Victim consequences, sentence severity, and decision processes in mock juries.

Davis, J. H., Kerr, N. L., Stasser, G., Meek, D., & Holt, R. (1977). Victim consequences, sentence severity, and decision processes in mock juries. Organizational Behavior and Human Performance, 18, 346-365.

No impact of victim consequence or sentence severity on verdicts (no jury convicted). Juries exposed to incongruent scenarios regarding victim suffering and sentence length took longest to deliberate. “2/3 majority otherwise not guilty.” SDS supported.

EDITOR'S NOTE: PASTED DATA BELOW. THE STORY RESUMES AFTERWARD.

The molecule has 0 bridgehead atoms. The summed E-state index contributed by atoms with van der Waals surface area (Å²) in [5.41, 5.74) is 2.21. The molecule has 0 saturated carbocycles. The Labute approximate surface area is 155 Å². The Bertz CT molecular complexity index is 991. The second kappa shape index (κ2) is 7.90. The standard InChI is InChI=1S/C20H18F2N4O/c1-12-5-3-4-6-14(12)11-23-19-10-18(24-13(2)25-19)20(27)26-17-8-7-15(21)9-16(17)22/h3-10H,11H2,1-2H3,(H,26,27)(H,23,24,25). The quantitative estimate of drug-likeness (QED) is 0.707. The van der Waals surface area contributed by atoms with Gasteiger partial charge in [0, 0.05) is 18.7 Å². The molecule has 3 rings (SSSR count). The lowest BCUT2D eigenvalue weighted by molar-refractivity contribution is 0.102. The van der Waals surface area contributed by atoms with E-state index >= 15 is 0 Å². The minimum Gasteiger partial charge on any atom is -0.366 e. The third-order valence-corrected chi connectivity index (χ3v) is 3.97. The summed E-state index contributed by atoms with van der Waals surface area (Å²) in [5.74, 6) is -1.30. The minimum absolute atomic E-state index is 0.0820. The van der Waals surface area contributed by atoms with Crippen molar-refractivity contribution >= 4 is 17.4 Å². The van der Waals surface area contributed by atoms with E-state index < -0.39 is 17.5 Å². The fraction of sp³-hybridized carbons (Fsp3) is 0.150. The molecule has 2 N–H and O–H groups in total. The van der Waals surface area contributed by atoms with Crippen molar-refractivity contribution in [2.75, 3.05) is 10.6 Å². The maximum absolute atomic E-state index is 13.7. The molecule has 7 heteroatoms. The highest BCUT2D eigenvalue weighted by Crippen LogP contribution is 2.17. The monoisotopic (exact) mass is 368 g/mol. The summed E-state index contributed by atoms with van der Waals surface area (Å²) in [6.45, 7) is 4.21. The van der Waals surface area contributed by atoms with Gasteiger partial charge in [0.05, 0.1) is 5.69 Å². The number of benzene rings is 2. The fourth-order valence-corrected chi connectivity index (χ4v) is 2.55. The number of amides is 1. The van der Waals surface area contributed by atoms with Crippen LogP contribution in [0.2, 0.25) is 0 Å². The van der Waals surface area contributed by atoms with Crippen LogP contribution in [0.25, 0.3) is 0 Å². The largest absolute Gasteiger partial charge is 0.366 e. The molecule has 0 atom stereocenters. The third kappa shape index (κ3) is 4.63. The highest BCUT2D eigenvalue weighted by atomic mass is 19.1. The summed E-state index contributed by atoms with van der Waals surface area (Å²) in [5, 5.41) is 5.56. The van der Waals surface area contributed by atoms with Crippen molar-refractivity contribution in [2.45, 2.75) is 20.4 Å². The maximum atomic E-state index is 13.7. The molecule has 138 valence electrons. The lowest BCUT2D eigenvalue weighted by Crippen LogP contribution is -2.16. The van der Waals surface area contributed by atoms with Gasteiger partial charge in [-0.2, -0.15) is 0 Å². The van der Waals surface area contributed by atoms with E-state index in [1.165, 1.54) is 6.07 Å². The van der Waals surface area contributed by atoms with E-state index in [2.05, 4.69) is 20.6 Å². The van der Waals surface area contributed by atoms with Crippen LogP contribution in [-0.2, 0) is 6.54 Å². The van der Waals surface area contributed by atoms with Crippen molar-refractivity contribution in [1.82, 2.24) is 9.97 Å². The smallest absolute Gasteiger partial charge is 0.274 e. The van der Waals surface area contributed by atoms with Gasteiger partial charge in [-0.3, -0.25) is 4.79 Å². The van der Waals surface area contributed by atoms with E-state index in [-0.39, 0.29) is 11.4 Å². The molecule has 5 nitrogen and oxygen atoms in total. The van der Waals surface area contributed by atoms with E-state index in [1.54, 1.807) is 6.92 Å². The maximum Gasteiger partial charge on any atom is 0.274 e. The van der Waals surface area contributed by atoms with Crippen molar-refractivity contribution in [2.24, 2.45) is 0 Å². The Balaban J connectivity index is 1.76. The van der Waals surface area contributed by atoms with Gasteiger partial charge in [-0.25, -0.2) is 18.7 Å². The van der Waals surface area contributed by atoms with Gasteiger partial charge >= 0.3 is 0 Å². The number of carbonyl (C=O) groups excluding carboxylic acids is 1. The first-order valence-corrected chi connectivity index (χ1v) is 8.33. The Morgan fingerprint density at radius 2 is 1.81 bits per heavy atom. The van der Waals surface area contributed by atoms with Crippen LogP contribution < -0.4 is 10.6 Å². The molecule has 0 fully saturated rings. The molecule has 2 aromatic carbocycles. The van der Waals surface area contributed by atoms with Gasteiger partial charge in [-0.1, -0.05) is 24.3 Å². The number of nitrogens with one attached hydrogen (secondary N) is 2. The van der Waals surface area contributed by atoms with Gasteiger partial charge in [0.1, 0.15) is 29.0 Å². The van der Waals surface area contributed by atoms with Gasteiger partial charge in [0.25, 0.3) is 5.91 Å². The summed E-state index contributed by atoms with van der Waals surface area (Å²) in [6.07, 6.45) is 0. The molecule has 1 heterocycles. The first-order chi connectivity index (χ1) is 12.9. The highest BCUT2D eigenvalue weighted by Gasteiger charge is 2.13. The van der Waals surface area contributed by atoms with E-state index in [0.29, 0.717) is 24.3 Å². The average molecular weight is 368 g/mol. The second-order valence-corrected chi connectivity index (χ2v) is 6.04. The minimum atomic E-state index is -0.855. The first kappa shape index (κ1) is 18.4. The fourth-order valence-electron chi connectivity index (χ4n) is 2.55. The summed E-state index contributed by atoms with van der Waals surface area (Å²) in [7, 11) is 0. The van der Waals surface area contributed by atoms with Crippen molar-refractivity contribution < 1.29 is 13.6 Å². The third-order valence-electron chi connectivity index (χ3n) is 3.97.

Six-person juries and parallel individuals watched a mock trial (prerecorded on video tape) under conditions where the victim of an alleged rape had purportedly suffered either mild or severe consequences, and the defendant could receive either a moderate or harsh sentence if convicted. The primary finding was that a version of a majority (2/3) social decision scheme model accurately predicted verdict distributions similar to previous research (Davis, Kerr, Atkin, Holt & Meek, 1975) that had used a case more heavily slanted than the present one toward not guilty. However, the particular version (subscheme for addressing nonmajorities) differed from earlier findings. Neither victim consequences nor sentence severity significantly influenced the over-all proportion of guilty verdicts, but interacted to significantly influence mean deliberation time. When victim consequences and potential sentence did not “fit”, longer average deliberation times resulted.

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